Q: What does it take to be a great photographer?

 

A: A lot of hard work with a strong business mind.

 

Q: Are there any photography seminars or workshops you would recommend?

 

A: Seminars on how to sell and manage your photos online from www.photoshelter.com

 

Q: How do you back up your data?

 

A: NAS drive onsite and a copy off site plus on line back up.

 

Q: How do you copyright your pictures?

 

A: By not letting go of images until getting paid!

 

Q: How important is having a website for your online portfolio?

 

A: Massively important, web presence is the core of my business.

 

Q: Sum up what photography means to you.

 

A: Capturing that image that portrays a story in time where I can look back and be proud of taking that shot.

 

Chapter 6: Typography in Web Design – Interview with Grant Bowden

Thursday, September 22nd, 2011

Typography Interview with Grant Bowden: Creative Director of Deep.

 

 

Q: What excites you about typography?

 

A: I could happily write about the never-ending beauty of the letterforms, the utilitarianism of Sans Serifs, the timeless sophistication of Serifs, the elegance of Script Lettering, the no-nonsense of slab serif, the aggression of Black Letter and the myriad of inbetweeners. I could write about the different ways different fonts can make you react to the same word, the way a message can be heightened just by the font it is written in, the way a brand is perceived by the typeface it is set in, and just how God damn powerful typography can be. I could write about the way the word STOP in capitals commands you to do something and you obey, the way Helvetica Medium, range left continually excites on FFFound.com, or even the way the word C*nt was so elegantly portrayed by a hand lettering artist.

I could write about Gotham, Chronicle or Tiffany or why any designer has three favoured fonts at any one time.

I could write about all these things. But at the end of the day its probably because I am such a nerd.

 

Q: Do you regard typography as an unrecognised art form?

 

A: Is it unrecognised? There are enough awards/advocates/students and fans of typography in the world.

Typography by itself is not art, but pure design – it has a function, a means and a purpose. Thats not to say it can’t dip its serifed toes into the stream of art and occasionally be part of that world and appear either brutal, beautiful or thought provoking.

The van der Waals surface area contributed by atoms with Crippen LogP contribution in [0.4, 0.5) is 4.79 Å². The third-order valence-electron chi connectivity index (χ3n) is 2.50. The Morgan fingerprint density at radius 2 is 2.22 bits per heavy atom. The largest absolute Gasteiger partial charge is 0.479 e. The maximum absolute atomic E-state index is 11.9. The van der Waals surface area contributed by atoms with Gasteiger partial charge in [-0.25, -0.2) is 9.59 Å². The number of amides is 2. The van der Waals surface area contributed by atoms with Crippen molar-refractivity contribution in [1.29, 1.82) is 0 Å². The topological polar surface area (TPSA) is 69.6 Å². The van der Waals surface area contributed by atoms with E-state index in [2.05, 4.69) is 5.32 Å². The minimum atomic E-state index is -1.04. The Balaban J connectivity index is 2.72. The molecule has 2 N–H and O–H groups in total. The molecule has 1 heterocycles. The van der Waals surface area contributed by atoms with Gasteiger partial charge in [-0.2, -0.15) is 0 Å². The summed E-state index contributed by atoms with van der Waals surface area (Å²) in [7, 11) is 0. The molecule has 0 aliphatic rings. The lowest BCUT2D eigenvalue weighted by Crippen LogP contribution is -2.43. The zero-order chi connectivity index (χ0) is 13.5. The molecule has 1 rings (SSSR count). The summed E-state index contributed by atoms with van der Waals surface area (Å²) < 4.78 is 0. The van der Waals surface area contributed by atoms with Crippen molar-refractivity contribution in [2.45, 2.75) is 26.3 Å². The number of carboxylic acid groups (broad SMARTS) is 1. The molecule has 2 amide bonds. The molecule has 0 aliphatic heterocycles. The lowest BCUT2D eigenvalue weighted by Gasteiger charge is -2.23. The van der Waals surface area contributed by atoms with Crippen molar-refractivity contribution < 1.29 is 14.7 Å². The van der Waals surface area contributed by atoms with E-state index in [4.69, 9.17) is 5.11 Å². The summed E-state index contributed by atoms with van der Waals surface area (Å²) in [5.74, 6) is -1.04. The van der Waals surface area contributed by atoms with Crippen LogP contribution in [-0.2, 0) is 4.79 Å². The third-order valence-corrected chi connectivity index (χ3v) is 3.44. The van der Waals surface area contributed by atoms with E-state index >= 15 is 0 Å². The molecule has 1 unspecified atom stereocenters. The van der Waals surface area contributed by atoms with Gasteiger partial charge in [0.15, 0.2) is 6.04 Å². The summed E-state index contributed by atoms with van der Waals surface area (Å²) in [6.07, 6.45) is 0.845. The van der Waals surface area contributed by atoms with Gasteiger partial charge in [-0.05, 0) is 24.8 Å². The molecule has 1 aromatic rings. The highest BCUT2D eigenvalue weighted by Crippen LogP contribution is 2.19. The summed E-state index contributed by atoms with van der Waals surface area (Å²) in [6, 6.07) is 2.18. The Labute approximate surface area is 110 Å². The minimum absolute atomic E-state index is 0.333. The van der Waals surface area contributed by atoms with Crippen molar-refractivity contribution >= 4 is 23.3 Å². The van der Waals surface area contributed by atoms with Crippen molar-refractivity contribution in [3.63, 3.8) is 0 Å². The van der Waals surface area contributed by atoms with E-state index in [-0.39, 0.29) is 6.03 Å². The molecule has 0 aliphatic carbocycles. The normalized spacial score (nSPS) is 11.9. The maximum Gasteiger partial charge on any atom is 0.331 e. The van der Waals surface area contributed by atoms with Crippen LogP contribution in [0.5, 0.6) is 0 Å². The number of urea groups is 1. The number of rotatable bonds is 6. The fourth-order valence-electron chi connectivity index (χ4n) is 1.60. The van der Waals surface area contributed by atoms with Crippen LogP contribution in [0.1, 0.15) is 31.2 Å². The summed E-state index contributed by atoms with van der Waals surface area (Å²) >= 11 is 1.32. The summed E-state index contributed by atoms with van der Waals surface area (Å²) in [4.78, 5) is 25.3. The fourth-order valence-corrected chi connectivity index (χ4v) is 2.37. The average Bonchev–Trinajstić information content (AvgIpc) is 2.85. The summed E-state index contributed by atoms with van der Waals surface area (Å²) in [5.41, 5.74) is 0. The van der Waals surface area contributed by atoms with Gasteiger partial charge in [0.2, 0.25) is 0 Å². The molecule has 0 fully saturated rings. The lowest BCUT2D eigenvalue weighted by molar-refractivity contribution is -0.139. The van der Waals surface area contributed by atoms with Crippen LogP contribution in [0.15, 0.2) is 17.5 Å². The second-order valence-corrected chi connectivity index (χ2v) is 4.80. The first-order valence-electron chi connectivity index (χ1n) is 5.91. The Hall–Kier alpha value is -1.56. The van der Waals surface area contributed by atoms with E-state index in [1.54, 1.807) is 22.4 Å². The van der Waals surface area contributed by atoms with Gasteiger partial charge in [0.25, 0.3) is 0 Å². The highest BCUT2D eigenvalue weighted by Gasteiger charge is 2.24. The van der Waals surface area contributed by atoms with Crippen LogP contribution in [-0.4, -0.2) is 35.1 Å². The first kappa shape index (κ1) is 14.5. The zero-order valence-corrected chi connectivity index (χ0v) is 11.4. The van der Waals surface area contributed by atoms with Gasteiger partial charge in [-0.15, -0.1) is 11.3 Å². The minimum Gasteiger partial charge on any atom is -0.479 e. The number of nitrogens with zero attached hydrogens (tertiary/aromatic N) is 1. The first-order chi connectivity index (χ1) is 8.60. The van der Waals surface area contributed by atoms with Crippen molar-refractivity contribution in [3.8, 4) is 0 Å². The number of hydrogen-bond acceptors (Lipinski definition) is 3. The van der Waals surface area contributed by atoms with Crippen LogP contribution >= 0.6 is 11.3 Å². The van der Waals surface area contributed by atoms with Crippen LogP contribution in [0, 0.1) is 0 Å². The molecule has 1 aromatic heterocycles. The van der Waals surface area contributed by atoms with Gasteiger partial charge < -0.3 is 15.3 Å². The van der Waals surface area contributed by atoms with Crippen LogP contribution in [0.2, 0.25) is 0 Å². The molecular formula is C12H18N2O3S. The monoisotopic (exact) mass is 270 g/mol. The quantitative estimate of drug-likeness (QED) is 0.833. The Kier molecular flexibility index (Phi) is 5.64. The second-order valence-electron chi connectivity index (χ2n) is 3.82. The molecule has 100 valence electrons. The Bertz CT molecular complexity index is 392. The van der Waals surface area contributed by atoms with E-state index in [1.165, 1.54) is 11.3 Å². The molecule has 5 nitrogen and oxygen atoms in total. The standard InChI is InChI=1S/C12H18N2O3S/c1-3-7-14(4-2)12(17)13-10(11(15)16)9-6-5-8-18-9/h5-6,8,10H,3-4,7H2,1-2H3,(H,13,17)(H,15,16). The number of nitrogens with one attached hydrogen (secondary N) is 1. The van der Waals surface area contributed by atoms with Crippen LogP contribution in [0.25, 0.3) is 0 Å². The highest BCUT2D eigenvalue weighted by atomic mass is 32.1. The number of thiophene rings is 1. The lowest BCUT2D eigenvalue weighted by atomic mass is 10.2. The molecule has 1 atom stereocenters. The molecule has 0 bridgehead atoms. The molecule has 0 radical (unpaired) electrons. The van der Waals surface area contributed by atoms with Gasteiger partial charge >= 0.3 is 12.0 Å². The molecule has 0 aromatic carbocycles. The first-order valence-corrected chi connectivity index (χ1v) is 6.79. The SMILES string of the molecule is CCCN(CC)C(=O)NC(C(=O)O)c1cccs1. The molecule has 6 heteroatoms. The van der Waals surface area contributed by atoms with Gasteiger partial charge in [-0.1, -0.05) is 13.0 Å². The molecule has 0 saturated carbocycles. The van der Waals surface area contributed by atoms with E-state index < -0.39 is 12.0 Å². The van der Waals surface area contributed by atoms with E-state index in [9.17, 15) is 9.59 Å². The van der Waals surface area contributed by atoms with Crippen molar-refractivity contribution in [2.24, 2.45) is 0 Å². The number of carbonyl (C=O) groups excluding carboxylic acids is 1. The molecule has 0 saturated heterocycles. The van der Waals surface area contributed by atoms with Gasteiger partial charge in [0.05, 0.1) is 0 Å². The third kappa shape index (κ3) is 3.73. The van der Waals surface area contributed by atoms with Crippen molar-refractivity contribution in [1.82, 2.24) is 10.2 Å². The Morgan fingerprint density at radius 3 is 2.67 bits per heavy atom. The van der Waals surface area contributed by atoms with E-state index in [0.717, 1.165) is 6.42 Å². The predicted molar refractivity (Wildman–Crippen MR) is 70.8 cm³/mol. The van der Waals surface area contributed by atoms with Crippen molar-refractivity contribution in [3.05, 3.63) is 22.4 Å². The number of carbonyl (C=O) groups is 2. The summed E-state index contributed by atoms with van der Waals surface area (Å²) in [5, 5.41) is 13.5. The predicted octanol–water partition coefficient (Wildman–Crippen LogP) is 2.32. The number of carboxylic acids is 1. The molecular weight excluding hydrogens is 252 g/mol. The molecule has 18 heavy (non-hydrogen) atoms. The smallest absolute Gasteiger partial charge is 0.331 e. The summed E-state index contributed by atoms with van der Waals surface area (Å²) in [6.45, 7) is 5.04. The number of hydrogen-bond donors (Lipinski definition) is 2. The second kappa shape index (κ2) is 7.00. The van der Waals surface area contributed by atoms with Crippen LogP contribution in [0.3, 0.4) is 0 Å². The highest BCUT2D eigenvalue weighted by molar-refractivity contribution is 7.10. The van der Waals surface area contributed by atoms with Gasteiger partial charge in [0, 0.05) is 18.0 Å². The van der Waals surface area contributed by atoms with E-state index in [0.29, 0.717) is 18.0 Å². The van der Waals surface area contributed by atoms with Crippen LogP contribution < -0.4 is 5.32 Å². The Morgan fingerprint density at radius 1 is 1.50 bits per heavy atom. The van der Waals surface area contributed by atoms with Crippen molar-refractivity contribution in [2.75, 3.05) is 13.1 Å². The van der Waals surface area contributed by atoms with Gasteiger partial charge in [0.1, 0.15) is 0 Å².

Q: How do you transpose print typography to web typography?

 

A: Thank God we now can begin to, with font replacement and Typekit. The typographic hell that was the web is now being reined in and the move towards Apps gives the designer even greater control over the appearance of type. The real typographic challenge on the web (in HTML) is how to present type that can be increased or decreased in size at a whim by the user. Flash allowed typographic freedom but Apple iPads have temporarily put paid to that, but the web is excitingly becoming more expansive in its use of type. Interactive magazines on the iPad is a truly exciting development for typographers. In many ways we should not be trying to transpose print typography to digital projects, as one is static and the others excitement comes from its movement and dynamism.

 

Q: When and why did you develop an interest in the field of typography?

 

A: At college when I thought I was going to be a designer. Why? I think it was when we had a class in which we drew letterforms that I started to understand the inherent beauty in something so ubiquitous.

 

Q: What is the most important aspect of typography?

 

A: Freedom or constraint. Depends on the project, the client and the audience.

 

Q: Which typographer and typography work inspires you?

 

A: I think I have been influenced by many different designers, and my taste changes constantly so its hard to pinpoint anyone that has stayed consistent or I haven’t ‘grown out of’. But influences have been Adrian Frutiger, iD Magazine, 80s Dutch Studio, Vaughn Oliver, Octavo, Emigre, David Carson and more recently Vince Frost, The Partners, and the ever inventive designers in the Deep studio.

 

Q: What is your favourite typeface and why are you ‘font’ of it? ;o)

 

A: You should be ashamed. My favourite font is the next one I fall in love with.

 

Q: Where do you see the future of typography heading?

 

A: As communication hurtles towards more and more onscreen communication, typography has to follow suit and will be presented in a more animated and fluid way.